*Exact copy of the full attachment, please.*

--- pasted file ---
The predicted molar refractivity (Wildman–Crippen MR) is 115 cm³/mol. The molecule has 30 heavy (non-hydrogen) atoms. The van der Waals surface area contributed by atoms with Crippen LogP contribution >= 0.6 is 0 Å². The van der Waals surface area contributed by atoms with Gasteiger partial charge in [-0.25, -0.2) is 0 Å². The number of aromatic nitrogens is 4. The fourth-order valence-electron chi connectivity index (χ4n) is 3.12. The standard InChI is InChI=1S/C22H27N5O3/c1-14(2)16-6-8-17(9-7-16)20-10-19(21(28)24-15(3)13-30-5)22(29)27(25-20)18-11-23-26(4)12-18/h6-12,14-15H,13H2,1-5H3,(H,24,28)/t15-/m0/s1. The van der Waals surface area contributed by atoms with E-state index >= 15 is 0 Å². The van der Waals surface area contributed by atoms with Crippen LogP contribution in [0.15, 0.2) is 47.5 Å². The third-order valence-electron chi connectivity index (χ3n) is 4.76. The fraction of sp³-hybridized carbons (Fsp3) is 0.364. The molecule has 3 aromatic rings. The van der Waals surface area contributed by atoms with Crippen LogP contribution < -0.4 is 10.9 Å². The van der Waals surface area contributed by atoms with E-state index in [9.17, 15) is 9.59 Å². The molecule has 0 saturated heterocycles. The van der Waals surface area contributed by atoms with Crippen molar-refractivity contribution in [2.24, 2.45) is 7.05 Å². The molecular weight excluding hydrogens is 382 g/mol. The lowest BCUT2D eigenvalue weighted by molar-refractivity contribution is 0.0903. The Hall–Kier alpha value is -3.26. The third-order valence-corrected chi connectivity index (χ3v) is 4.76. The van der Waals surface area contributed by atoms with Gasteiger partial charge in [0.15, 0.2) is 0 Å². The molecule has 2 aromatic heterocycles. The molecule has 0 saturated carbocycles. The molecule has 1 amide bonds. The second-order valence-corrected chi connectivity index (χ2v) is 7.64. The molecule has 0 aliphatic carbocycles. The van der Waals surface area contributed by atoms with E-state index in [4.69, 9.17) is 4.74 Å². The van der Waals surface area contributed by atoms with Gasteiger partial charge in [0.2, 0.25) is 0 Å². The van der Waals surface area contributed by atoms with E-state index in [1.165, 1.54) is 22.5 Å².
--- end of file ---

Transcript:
The predicted molar refractivity (Wildman–Crippen MR) is 115 cm³/mol. The molecule has 30 heavy (non-hydrogen) atoms. The van der Waals surface area contributed by atoms with Crippen LogP contribution >= 0.6 is 0 Å². The van der Waals surface area contributed by atoms with Gasteiger partial charge in [-0.25, -0.2) is 0 Å². The number of aromatic nitrogens is 4. The fourth-order valence-electron chi connectivity index (χ4n) is 3.12. The standard InChI is InChI=1S/C22H27N5O3/c1-14(2)16-6-8-17(9-7-16)20-10-19(21(28)24-15(3)13-30-5)22(29)27(25-20)18-11-23-26(4)12-18/h6-12,14-15H,13H2,1-5H3,(H,24,28)/t15-/m0/s1. The van der Waals surface area contributed by atoms with E-state index >= 15 is 0 Å². The van der Waals surface area contributed by atoms with Crippen LogP contribution in [0.15, 0.2) is 47.5 Å². The third-order valence-electron chi connectivity index (χ3n) is 4.76. The fraction of sp³-hybridized carbons (Fsp3) is 0.364. The molecule has 3 aromatic rings. The van der Waals surface area contributed by atoms with Crippen LogP contribution < -0.4 is 10.9 Å². The van der Waals surface area contributed by atoms with E-state index in [9.17, 15) is 9.59 Å². The molecule has 0 saturated heterocycles. The van der Waals surface area contributed by atoms with Crippen molar-refractivity contribution in [2.24, 2.45) is 7.05 Å². The molecular weight excluding hydrogens is 382 g/mol. The lowest BCUT2D eigenvalue weighted by molar-refractivity contribution is 0.0903. The Hall–Kier alpha value is -3.26. The third-order valence-corrected chi connectivity index (χ3v) is 4.76. The van der Waals surface area contributed by atoms with Gasteiger partial charge in [0.15, 0.2) is 0 Å². The molecule has 2 aromatic heterocycles. The molecule has 0 saturated carbocycles. The molecule has 1 amide bonds. The second-order valence-corrected chi connectivity index (χ2v) is 7.64. The molecule has 0 aliphatic carbocycles. The van der Waals surface area contributed by atoms with E-state index in [4.69, 9.17) is 4.74 Å². The van der Waals surface area contributed by atoms with Gasteiger partial charge in [0.2, 0.25) is 0 Å². The van der Waals surface area contributed by atoms with E-state index in [1.165, 1.54) is 22.5 Å².